Jesus did care about the Law, in fact He was the fulfillment of the Law. Somewhere in the letter of the Law (and all the sub-laws and corollaries that got added to it) the heart of the Law, the Shema, got lost. Jesus had the heart for this suffering woman, while the Pharisees and officials were more worried about keeping Sabbath regulations that were man made.
He (Jesus) went on his way through towns and villages, teaching and journeying toward Jerusalem. And someone said to him, “Lord, will those who are saved be few?” And he said to them, “Strive to enter through the narrow door. For many, I tell you, will seek to enter and will not be able. When once the master of the house has risen and shut the door, and you begin to stand outside and to knock at the door, saying, ‘Lord, open to us,’ then he will answer you, ‘I do not know where you come from.’ Then you will begin to say, ‘We ate and drank in your presence, and you taught in our streets.’ But he will say, ‘I tell you, I do not know where you come from. Depart from me, all you workers of evil!’ In that place there will be weeping and gnashing of teeth, when you see Abraham and Isaac and Jacob and all the prophets in the kingdom of God but you yourselves cast out. And people will come from east and west, and from north and south, and recline at table in the kingdom of God. And behold, some are last who will be first, and some are first who will be last.” Luke 13:22-30 (ESV)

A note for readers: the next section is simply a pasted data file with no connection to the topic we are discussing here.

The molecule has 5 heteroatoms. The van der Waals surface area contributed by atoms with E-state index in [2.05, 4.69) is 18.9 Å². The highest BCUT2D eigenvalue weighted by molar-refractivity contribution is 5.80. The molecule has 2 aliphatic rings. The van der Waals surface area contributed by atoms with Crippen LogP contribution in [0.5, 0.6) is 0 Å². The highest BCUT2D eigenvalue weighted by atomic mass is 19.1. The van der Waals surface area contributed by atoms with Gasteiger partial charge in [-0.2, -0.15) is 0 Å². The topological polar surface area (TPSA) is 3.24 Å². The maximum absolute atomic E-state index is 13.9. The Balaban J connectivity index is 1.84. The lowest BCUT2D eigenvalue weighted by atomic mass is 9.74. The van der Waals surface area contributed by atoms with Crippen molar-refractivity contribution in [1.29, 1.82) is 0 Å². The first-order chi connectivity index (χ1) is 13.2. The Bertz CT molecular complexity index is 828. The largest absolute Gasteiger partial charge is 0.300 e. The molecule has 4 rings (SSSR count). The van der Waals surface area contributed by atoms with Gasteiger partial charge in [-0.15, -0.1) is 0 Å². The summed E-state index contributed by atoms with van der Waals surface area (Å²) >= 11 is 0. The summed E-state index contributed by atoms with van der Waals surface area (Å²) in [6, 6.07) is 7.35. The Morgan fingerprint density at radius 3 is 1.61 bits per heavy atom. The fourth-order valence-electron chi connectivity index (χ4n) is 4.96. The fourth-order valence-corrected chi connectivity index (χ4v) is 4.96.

The world doesn’t have much use for Jesus and His message of sacrifice and suffering.
For the word of the cross is folly to those who are perishing, but to us who are being saved it is the power of God. 1 Corinthians 1:18 (ESV)
As the apostle Paul teaches us, the message of Jesus and His cross is folly to those who are perishing. Yet Jesus in His mercy, chooses us to follow Him, naming and claiming us in our baptism- the weak, the weary, we, the motley crew of assorted sinners, invited to His table of grace.
At that very hour some Pharisees came and said to him, “Get away from here, for Herod wants to kill you.” And he said to them, “Go and tell that fox, ‘Behold, I cast out demons and perform cures today and tomorrow, and the third day I finish my course. Nevertheless, I must go on my way today and tomorrow and the day following, for it cannot be that a prophet should perish away from Jerusalem.’ O Jerusalem, Jerusalem, the city that kills the prophets and stones those who are sent to it! How often would I have gathered your children together as a hen gathers her brood under her wings, and you were not willing! Behold, your house is forsaken. And I tell you, you will not see me until you say, ‘Blessed is he who comes in the name of the Lord!’” Luke 13:31-35 (ESV)
Jesus tells the Pharisees that He will rise again on the third day, but they don’t get the reference. On Palm Sunday He will enter in to Jerusalem amidst shouts of “Hosanna!” but by Friday He will be humiliated and put to death amidst cries of “Crucify Him!”
Jesus knows what will happen to Jerusalem in just a few years. He can see the destruction of AD 70 before it happens.
We await Jesus coming again in glory to judge the living and the dead, and to bring us to His kingdom that has no end.